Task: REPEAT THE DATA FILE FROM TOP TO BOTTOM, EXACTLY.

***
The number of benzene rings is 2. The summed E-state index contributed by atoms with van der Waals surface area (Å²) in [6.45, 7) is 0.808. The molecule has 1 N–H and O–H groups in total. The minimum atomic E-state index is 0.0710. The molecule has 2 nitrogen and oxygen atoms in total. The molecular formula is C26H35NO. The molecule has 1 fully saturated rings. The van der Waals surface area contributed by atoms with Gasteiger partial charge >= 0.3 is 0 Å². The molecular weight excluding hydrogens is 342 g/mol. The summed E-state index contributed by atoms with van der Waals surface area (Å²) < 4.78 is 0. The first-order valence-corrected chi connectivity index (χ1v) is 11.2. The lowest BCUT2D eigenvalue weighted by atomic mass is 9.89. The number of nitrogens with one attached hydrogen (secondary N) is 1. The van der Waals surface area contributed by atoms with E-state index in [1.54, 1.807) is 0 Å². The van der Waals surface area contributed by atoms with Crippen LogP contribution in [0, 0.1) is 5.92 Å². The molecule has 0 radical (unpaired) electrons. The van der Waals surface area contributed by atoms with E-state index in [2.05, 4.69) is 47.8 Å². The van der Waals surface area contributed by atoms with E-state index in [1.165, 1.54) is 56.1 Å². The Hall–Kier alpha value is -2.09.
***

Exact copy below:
The number of benzene rings is 2. The summed E-state index contributed by atoms with van der Waals surface area (Å²) in [6.45, 7) is 0.808. The molecule has 1 N–H and O–H groups in total. The minimum atomic E-state index is 0.0710. The molecule has 2 nitrogen and oxygen atoms in total. The molecular formula is C26H35NO. The molecule has 1 fully saturated rings. The van der Waals surface area contributed by atoms with Gasteiger partial charge >= 0.3 is 0 Å². The molecular weight excluding hydrogens is 342 g/mol. The summed E-state index contributed by atoms with van der Waals surface area (Å²) < 4.78 is 0. The first-order valence-corrected chi connectivity index (χ1v) is 11.2. The lowest BCUT2D eigenvalue weighted by atomic mass is 9.89. The number of nitrogens with one attached hydrogen (secondary N) is 1. The van der Waals surface area contributed by atoms with E-state index in [1.54, 1.807) is 0 Å². The van der Waals surface area contributed by atoms with Crippen LogP contribution in [0, 0.1) is 5.92 Å². The molecule has 0 radical (unpaired) electrons. The van der Waals surface area contributed by atoms with E-state index in [2.05, 4.69) is 47.8 Å². The van der Waals surface area contributed by atoms with E-state index in [1.165, 1.54) is 56.1 Å². The Hall–Kier alpha value is -2.09.